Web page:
The Kauri speed camera site is back in the news again. This is the speed camera which was installed in January last year at the junction of Saleyards Rd and State Highway 1, north of Whangarei.
In its first six months of operation it generated $2.6 million in fines, the highest by far in the country. The figures for the full year to December 31 were made available recently. The total number of speeding tickets issued is just under 47,000, generating infringement revenue of $4.6m, again the most prolific site in New Zealand.
This is an 80km/h speed zone which comes off a 100km/h zone from the north and a 60km/h zone from the south. It would be interesting to identify which direction most of the tickets come from as both ends of the 80km/h stretch have passing lanes preceding them. I would suggest that it is mostly southbound drivers who are being pinged.
The 80km/h speed limit over this 1.5km stretch was installed about three years ago as a consequence of crash history and the relative look and feel of the surrounding environment. The new speed limit was appropriately consulted with partners including NZAA.
In many respects the choice of 80km/h against the previous 100km/h, was almost a "finger in the wind" exercise, 100km/h was too fast but 90km/h was not available, so 80km/h it became.
In agreeing to the 80km/h limit the AA was also expecting the new limit would be well signalled with appropriate warning signage, and there was also some undertaking of an engineering upgrade. The new speed limit should be about the safety of the road rather than becoming a "fishing hole" for speeding drivers.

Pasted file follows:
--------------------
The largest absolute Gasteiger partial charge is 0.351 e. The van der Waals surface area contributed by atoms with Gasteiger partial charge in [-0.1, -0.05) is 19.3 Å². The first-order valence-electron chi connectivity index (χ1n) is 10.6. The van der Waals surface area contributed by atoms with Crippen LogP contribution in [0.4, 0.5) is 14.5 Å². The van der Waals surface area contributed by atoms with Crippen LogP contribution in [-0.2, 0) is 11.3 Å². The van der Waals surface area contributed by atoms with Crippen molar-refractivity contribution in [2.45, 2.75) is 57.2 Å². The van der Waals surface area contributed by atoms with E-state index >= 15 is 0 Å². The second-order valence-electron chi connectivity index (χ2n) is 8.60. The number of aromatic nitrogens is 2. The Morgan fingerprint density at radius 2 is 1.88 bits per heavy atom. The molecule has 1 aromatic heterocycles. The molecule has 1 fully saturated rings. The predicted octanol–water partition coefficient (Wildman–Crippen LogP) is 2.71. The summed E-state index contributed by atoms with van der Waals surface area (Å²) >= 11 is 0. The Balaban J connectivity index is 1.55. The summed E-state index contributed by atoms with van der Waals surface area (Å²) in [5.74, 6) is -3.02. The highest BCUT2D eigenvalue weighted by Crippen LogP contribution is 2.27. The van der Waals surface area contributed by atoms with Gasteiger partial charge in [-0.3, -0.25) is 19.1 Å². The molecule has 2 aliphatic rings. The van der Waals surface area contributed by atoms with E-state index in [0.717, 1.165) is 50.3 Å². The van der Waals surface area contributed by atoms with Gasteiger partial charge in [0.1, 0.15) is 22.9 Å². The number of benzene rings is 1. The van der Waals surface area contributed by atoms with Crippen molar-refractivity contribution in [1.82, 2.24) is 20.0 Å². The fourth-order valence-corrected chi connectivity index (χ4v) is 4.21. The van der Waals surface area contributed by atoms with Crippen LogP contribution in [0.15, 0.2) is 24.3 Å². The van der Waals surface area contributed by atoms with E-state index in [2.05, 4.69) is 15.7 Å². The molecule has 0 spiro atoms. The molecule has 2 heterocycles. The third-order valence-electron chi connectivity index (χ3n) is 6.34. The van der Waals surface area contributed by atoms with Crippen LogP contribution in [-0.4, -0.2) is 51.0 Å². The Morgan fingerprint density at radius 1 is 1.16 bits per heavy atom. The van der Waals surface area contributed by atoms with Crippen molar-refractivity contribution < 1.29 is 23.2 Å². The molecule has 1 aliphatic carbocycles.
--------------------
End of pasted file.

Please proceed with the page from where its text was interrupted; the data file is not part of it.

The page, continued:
We could just say "Speed is speed, there is the speed limit for the road and if you are caught exceeding it, then that is your problem". But if drivers are caught speeding to this extent, then that is a symptom of an issue that needs addressing.
We need to look a bit deeper at the numbers that the speed camera has generated and identify how this speed behaviour fits into the psyche of the average driver.
The average level of fine for the 47,000 tickets issued for the last 12 months was just over $100. This indicates to me that when you take into account the built in tolerance of both, the speed camera and the car speedometer, then the average speeding drivers speedo will be reading in excess of 110km/h through that area.
So, you could say that is a fair cop! But really it should not continue to be like that. Getting a ticket in the mail two weeks after the event is not the best way to change driver behaviour.
It is just not acceptable to have a single speed camera continuing to generate the level of revenue that the Kauri site does without some change. Long term, some engineering upgrade is needed. Short term though, drivers need some warning about the speeding danger on the road and a sign that "This is a speed camera operating area".
Most drivers do not note changes in the speed limits unless the road itself, or a sign beside the road, tells them about it. So, warning signs give drivers a chance to check their speed, and it's about just playing fair.
Drivers base their decision on what speed to travel on a combination of the posted speed limit and the look and feel of the environmental speed of the road. The obvious threat of enhanced enforcement is part of that environment to which most drivers respond by reducing speed.
This weekend there will be more vehicles on the road - a good enough reason to keep speed in check.
■ John Williamson is chairman of Roadsafe Northland and Northland Road Safety Trust, a former national councillor for NZ Automobile Association and former Whangārei District Council member.